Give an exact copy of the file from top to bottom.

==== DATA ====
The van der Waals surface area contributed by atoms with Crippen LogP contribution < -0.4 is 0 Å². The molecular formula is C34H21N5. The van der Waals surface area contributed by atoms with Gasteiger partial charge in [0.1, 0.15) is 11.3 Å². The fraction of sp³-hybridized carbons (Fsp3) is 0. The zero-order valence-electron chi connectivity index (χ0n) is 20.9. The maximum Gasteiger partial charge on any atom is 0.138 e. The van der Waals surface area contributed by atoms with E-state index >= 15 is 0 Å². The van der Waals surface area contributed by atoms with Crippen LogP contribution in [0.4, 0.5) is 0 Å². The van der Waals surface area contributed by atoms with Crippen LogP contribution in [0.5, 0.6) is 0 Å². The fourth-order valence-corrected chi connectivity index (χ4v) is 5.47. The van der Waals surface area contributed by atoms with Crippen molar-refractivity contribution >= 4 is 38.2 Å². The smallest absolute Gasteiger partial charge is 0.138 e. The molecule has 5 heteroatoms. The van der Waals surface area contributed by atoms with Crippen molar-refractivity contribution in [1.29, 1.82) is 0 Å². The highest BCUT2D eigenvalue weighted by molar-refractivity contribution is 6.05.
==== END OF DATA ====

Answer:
The van der Waals surface area contributed by atoms with Crippen LogP contribution < -0.4 is 0 Å². The molecular formula is C34H21N5. The van der Waals surface area contributed by atoms with Gasteiger partial charge in [0.1, 0.15) is 11.3 Å². The fraction of sp³-hybridized carbons (Fsp3) is 0. The zero-order valence-electron chi connectivity index (χ0n) is 20.9. The maximum Gasteiger partial charge on any atom is 0.138 e. The van der Waals surface area contributed by atoms with E-state index >= 15 is 0 Å². The van der Waals surface area contributed by atoms with Crippen LogP contribution in [0.4, 0.5) is 0 Å². The van der Waals surface area contributed by atoms with Crippen LogP contribution in [0.5, 0.6) is 0 Å². The fourth-order valence-corrected chi connectivity index (χ4v) is 5.47. The van der Waals surface area contributed by atoms with Crippen molar-refractivity contribution >= 4 is 38.2 Å². The smallest absolute Gasteiger partial charge is 0.138 e. The molecule has 5 heteroatoms. The van der Waals surface area contributed by atoms with Crippen molar-refractivity contribution in [1.29, 1.82) is 0 Å². The highest BCUT2D eigenvalue weighted by molar-refractivity contribution is 6.05.